Northeastern U. Opens the First in a Planned Series of Graduate Campuses Across the U.S.

October 31, 2011

Northeastern University opened a graduate campus in Charlotte, N.C., on Monday, the first step in a far-reaching plan to expand across the country, form research partnerships within cities, and take advantage of regional needs for specialized workers.

In its pursuit of a new, more entrepreneurial model of higher education, the private Boston institution plans to break out of the private-research-university mold and open up shop at satellite campuses around the country, including California's Silicon Valley; Austin, Tex.; Minneapolis; and Seattle. The university hopes to open the Seattle campus next year.

But Northeastern's growth plan isn't a typical expansion, in which a university duplicates little versions of itself in other cities. President Joseph E. Aoun said in an interview on Monday that when Northeastern opens a satellite campus, it won't provide just teaching but, through research affiliations with local industry leaders and nongovernmental organizations, will become part of the city.

"When we move to a city, we're making a commitment to the place and establishing a partnership," Mr. Aoun said.

The campuses will deliver a hybrid model of education with both online and in-class learning, and with Boston-based professors often flying out to teach at the satellites.

With that in mind, Northeastern embarked on a vast recruiting effort for faculty members at a time when other universities were scaling back. Northeastern hired 261 new tenured faculty members in the last five years, and seeks to hire a total of 300. The university put an initial $60-million in the project, mostly to hire new faculty.

The university will employ academic advisers, career advising support, administrative staff, and a regional dean on each satellite campus.

"The most important aspect is that we are exacting in our human resources, namely in recruiting the faculty," Mr. Aoun said. "That's the only way we can drive this vision that's focused on two pillars—knowledge delivery and research discovery."

Degrees Tailored to Local Needs

The satellite campuses will draw on a number of Northeastern's degree programs, including those in business, engineering, health sciences and computer science, depending on the needs of the local economy. In Charlotte, for example, the university will offer a master's degree in health informatics, to align with the region's growing heath-care sector. In Seattle, it plans to offer a master's degree in information assurance that will serve the needs of technology companies.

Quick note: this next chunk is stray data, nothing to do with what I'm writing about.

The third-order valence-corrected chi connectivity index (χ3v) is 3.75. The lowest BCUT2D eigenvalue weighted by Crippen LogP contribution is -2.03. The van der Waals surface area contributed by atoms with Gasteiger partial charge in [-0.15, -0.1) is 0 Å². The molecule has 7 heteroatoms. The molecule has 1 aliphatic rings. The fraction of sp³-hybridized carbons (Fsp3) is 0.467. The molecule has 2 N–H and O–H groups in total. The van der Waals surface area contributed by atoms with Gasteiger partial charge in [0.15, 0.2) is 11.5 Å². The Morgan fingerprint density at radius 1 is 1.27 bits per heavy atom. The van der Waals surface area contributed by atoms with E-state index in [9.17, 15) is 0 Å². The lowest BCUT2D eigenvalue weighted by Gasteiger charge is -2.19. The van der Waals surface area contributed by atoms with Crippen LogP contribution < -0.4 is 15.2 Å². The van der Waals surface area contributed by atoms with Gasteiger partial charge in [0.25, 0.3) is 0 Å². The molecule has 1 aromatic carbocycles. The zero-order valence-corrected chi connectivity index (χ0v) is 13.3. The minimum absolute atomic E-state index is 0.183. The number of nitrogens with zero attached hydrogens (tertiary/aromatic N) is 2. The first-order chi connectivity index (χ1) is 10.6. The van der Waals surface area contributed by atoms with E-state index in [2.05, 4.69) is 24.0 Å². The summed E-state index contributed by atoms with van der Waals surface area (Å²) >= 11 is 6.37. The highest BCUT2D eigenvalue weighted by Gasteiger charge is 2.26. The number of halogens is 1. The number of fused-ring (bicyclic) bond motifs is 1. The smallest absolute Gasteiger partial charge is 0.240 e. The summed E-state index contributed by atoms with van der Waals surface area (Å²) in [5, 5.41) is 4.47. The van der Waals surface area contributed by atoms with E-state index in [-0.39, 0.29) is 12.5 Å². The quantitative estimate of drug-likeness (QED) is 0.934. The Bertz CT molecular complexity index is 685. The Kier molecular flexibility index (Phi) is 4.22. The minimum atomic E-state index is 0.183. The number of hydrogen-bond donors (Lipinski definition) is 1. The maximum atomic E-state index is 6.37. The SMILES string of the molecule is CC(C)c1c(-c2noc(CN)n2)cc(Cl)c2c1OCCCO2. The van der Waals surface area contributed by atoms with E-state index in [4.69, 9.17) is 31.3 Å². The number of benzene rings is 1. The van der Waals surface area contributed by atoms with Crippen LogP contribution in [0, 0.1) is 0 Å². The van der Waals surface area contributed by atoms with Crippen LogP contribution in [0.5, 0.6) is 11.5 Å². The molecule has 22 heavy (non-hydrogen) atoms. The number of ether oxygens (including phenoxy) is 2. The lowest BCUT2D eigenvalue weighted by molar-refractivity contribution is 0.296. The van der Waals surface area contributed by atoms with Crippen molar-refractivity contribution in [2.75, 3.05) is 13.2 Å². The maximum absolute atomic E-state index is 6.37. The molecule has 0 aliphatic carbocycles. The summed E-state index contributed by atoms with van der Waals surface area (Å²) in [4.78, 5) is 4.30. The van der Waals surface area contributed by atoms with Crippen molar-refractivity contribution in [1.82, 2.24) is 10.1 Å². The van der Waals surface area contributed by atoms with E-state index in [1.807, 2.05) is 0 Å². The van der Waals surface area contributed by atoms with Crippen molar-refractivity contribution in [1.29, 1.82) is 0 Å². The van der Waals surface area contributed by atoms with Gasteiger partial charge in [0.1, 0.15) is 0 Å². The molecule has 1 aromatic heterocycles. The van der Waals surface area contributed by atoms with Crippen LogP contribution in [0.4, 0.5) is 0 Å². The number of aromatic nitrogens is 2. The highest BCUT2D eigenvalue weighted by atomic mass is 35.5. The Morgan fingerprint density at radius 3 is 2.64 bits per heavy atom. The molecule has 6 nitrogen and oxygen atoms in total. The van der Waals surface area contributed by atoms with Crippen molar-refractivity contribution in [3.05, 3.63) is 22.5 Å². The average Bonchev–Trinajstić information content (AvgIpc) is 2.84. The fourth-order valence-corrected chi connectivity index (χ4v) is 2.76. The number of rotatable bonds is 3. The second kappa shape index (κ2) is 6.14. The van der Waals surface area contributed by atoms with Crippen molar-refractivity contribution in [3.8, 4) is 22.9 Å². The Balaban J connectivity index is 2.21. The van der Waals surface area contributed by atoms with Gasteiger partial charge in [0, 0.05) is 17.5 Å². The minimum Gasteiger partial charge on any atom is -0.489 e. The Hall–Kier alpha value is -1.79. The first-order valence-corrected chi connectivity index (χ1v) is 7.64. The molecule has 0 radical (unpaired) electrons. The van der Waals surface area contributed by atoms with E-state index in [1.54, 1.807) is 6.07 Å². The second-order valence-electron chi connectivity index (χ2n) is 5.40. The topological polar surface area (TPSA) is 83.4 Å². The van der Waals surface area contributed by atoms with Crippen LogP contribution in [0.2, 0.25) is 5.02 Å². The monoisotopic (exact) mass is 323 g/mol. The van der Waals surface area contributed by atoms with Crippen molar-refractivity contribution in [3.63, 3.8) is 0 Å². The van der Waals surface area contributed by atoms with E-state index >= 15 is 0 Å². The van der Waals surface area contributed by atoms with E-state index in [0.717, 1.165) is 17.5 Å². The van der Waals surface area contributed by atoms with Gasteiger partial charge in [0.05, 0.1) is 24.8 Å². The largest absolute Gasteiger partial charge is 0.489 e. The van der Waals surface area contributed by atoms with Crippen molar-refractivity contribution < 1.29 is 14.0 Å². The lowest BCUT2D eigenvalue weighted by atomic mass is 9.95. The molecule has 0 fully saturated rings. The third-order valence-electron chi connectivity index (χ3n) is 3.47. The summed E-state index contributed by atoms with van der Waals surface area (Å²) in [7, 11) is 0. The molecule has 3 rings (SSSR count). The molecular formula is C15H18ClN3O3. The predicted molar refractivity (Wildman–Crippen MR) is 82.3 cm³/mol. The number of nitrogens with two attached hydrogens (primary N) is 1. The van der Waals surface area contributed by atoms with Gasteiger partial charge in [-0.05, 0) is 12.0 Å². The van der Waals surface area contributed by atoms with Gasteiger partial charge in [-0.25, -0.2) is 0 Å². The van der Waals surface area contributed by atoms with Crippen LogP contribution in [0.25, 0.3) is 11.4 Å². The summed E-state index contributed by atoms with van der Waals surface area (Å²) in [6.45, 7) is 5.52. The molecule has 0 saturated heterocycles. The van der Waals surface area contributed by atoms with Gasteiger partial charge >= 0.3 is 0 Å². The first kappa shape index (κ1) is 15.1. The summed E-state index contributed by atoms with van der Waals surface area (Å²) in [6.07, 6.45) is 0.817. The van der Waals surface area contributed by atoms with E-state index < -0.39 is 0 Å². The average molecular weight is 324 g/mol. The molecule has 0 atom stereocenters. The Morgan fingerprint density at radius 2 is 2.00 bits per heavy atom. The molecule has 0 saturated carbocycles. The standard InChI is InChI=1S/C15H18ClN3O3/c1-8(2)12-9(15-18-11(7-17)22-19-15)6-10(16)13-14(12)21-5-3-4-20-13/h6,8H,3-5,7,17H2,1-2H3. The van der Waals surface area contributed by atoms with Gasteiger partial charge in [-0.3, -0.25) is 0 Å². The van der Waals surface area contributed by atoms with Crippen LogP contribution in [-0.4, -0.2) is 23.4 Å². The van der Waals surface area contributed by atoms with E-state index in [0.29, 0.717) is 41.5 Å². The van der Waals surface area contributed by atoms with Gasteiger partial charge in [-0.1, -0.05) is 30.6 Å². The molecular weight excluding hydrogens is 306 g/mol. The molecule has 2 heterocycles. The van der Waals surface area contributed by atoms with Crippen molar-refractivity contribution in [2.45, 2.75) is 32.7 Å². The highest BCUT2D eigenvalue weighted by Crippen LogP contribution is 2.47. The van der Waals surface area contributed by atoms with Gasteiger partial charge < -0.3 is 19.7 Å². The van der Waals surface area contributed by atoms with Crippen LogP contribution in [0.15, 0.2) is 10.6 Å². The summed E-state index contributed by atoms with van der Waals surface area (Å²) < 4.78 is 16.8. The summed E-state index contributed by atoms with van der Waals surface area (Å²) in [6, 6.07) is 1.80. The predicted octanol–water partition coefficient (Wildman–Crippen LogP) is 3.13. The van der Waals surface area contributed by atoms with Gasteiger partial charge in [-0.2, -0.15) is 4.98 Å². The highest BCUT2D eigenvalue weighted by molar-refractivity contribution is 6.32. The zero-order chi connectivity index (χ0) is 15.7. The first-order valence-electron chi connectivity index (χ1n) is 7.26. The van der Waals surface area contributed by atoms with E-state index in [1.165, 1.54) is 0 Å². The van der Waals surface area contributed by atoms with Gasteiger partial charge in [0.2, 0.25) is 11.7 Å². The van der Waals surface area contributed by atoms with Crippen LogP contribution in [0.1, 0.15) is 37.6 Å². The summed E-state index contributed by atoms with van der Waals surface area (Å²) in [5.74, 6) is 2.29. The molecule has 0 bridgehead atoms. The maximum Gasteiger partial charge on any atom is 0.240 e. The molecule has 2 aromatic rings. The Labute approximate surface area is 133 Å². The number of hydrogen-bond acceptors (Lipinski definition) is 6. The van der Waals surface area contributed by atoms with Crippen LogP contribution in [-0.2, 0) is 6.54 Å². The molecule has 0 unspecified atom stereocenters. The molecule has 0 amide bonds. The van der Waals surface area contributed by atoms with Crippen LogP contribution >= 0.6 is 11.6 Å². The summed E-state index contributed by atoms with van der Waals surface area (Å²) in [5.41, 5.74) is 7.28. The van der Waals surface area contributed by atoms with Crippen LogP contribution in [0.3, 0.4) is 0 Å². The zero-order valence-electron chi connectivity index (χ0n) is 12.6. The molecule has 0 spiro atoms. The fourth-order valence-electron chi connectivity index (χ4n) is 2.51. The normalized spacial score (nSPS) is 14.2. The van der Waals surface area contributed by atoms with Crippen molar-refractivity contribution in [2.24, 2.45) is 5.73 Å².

The expansion plan has been in the works for two years, and even though that period includes an economic recession, Northeastern has doubled its research funds, drawn record enrollments, and increased private donations during that time. The regional campuses won't drown Northeastern in overhead costs, either, officials say. Because they will serve graduate students and use online learning, the university won't have to provide dormitories and other costly facilities that a residential undergraduate campus would require.

Mr. Aoun said Northeastern isn't worried about competition from for-profit institutions because the satellite campuses' hybrid-education model and research-partnership offerings will be hard to match.

Northeastern went to great lengths to ensure that a satellite campus would be a welcome sight in its targeted regions, interviewing hundreds of local leaders—from health professionals and industry executives to the Chamber of Commerce.

"Many of these cities have a demographic for the adult learner that is high and increasing," said Philomena Mantella, Northeastern's senior vice president for enrollment management and student affairs. "And at the graduate level, the options and offerings are limited. The capacity needs to be built."

That's unlike Boston, a city with 80 institutions of higher education withinin a 25-mile radius, Ms. Mantella said.

She said the best way to mitigate the risk of building satellite campuses was to do the homework upfront, to have a deep understanding of the region, and "not presume to know what we believe a new region would need."